Assessing the sheer carnage of World War I and the new and deadlier ways of killing, H. G. Wells concluded that he had lived to see the “war to end all wars.” He was wrong. Wells died in 1946, having lived through the second – and even bloodier – world war. Wells optimism is understandable and even commendable. The possibility that human beings are doomed to mortal combat of increasing magnitude and frequency is too terrible to contemplate. Yet that is precisely what we should contemplate.
Researchers have demonstrated that since homo sapiens first emerged on earth, conflict and warfare have been part of the human condition. Steve Leblanc points to Paleolithic victims of violent death. Based on substantial data, Lawrence Keeley concluded that 60% of all male deaths among the indigenous peoples of South America were the result of intertribal warfare. Carol Ember calculated that 90% of hunter-gatherer societies engaged in warfare and 64% waged war every two years. “Atrocitologists” note that more people have been killed in the twentieth century by war than in any previous century of human history and even more have been victims of genocide. (See the chapter “Is the World Getting Better?” in my Prescription for an Ailing World.)
Biblical stories tell us that the earliest conflicts were rooted in economic competition. Isaac, for example, the shepherds of Gerar twice fought with Isaac over a water source. Isaac avoided any further dispute by moving away (Genesis 26: 18-22). Plato agreed. In times of plenty, he thought, people would be cooperative and kind. It is only during times of scarcity that wars arise. Socialism, and its more extreme form communism, was an attempt to eradicate conflicts by narrowing the gaps between rich and poor, if not eliminating them altogether. But the persistence of warfare cannot be reduced to economic competition. World War I was the outcome of a witches’ brew of political misjudgment, complex alliances, petty jealousies, rising militarism, rampant nationalism, the drive for power and domination, and fading imperialism. In other words, human beings have found many reasons to fight and kill. And those reasons have not disappeared.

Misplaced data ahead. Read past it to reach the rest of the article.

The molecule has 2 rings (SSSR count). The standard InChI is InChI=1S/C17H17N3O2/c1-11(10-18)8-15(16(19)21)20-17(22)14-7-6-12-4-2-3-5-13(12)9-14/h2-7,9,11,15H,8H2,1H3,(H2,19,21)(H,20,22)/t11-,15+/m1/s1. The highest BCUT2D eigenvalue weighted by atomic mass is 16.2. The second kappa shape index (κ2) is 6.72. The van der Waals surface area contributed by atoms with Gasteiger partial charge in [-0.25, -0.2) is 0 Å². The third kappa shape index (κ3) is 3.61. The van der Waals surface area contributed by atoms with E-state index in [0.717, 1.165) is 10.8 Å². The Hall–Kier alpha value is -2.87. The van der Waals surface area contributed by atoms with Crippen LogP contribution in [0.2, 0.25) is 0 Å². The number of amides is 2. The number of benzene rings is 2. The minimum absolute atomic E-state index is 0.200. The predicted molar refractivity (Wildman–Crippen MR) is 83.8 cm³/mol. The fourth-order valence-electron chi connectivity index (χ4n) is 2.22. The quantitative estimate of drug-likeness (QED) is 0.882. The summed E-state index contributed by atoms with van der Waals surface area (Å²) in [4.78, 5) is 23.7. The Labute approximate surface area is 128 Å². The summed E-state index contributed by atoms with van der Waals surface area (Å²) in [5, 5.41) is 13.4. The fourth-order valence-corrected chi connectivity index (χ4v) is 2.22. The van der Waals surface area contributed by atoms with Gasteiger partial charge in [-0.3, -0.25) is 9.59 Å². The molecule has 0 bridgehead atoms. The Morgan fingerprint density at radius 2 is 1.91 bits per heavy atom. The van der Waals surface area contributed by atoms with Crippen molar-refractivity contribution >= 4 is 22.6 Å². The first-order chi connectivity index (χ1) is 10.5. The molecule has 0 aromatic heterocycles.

The problem seems to be intractable. At the end of every prayer service Jews invoke God’s name in the hope that “He Who makes peace in the heavens will make peace among us.” Left to ourselves we are unable to make peace. It will take divine intervention to eliminate war. But this is not the whole story. The rabbis of the Talmud believed in the improvement of humanity, despite its frequent descent into violence, through the transformative power of the commandments. “The purpose of the commandments is to refine the human personality.” By adhering to a program of moral discipline people can learn to control what may lead to the depredations of war. To put it differently, the “war to end all wars” is not a description of a past conflict but a battle cry for an inner victory over the basest elements of human nature.